Now that the election has come and gone, it’s time for reflection. Donald Trump’s surprising victory over Hillary Clinton was a shock to the entire world. Fortune got it right, saying “humans failed, not the data.” What’s clear is that the establishment media and political pundits got it wrong, neglecting the true metrics that were showing a groundswell of support for the Republican ticket. The pollsters looked past what the data was telling them, and though Donald Trump was the eventual winner, Big Data was triumphant. What needs work is the Data Analytics and predictive forecasting methods that were employed by many of the major news outlets.
Predata, a firm that condenses data sources from around the web into clear and unified signals for geopolitical risk found that Donald Trump was well ahead in the digital conversation in the 12 major battleground states during the final week leading up the election, winning by a digital campaign score of 89.3 percent to 67.8 percent (Clinton). Predata worked on the presumption that political campaigning increasingly takes place online, and developed signals to capture shifts in conversation around the race. They gathered hundreds of thousands of data points on a daily basis. Although the firm got their prediction wrong, the company admits that they ignored many of the signs that pointed toward a Trump victory, citing human error, adding “the data was blameless.”
Similarly, an artificial intelligence system called MogIA developed by Sanjiv Rai, founder of an Indian startup Genic.ai, correctly predicted a Donald Trump victory on November 8th. The AI system has been correct in predicting the last 3 elections starting in 2004. MogIA takes into account 20 million data points from public social media platforms including Google, Facebook, Twitter and YouTube and runs analysis on the data to create predictions. Not only did Trump dominate in terms of online queries in the race against Hillary Clinton, Trump shattered the highs recorded by Barack Obama’s 2008 campaign by more than 25 percent. According to Rai, his AI technology shows that the candidate who leads in social media data has been a perfect predictor of who will win. Judging by the numbers the AI recorded in 2016, Donald Trump generated the most buzz of any candidate ever recorded.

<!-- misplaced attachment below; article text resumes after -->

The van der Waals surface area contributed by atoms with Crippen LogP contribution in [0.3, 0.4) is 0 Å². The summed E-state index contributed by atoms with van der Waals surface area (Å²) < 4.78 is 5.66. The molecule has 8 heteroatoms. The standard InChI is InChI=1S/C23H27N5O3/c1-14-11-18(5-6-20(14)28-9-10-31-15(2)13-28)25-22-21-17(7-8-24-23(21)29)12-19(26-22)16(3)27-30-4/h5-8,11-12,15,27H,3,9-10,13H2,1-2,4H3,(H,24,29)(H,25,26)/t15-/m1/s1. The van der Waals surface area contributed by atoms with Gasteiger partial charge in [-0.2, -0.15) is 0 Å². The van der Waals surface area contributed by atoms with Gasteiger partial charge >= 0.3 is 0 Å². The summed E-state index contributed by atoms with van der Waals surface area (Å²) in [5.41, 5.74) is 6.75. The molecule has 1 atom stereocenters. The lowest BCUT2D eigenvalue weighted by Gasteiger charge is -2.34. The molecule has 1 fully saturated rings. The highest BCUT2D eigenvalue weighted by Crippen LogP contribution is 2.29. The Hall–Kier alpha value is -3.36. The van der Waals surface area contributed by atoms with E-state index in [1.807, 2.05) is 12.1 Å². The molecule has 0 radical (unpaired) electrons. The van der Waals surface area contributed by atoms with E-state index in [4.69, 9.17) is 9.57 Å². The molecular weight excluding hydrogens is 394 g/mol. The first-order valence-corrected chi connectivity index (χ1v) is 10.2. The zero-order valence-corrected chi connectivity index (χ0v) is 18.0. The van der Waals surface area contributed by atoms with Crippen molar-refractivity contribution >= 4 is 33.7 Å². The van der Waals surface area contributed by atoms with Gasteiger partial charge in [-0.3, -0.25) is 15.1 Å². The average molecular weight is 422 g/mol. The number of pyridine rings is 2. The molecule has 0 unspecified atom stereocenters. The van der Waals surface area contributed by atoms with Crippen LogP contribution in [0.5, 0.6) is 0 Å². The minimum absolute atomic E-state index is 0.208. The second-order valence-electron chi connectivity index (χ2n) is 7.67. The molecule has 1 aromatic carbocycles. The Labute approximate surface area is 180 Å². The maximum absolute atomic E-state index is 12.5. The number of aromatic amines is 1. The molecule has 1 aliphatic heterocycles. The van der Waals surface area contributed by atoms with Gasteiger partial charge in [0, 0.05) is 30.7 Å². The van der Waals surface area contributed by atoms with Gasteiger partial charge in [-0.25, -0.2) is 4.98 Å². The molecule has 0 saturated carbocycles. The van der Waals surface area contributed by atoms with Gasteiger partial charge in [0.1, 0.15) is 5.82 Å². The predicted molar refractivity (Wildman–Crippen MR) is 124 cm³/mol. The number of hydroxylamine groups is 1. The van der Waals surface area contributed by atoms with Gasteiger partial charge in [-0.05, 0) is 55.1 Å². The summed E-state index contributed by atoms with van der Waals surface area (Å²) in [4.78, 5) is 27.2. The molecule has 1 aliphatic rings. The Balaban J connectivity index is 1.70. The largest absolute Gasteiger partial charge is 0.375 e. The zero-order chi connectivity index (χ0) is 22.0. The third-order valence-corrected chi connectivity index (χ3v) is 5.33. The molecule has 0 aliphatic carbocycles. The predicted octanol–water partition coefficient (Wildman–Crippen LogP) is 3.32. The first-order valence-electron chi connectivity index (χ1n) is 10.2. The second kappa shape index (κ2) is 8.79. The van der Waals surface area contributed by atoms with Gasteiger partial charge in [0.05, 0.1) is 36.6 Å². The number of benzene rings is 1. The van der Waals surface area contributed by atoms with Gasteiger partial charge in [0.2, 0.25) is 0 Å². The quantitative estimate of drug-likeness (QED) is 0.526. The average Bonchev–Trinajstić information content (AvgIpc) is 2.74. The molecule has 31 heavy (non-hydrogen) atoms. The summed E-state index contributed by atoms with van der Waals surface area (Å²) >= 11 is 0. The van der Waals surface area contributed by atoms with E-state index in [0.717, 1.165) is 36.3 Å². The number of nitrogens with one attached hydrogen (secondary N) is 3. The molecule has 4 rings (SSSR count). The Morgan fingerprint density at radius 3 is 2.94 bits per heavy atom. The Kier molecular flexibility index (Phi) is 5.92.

Barack Obama successfully utilized Big Data analytics in both 2008 and 2012. His campaign used these tools to deliver data forecasting and predictive modeling to help drive decision-making and was certainly a driving factor in his two electoral victories. The Washington Post even labeled Obama as the “Big Data President” for his campaign’s role in utilizing these resources on a mass scale. The campaign employed more than 100 data analysts who ran upwards of 66,000 computer simulations on a daily basis, with Obama’s adviser Jim Messina wanting to “measure everything.” Similarly, Hillary Clinton’s campaign also utilized artificial intelligence to make decisions about how the Democratic ticket should function in this year’s contest.
No matter your political lean, the era of Big Data dominating politics is here. What remains to be seen is whether or not those that report on the findings can avoid the human bias that was so prevalent this time around.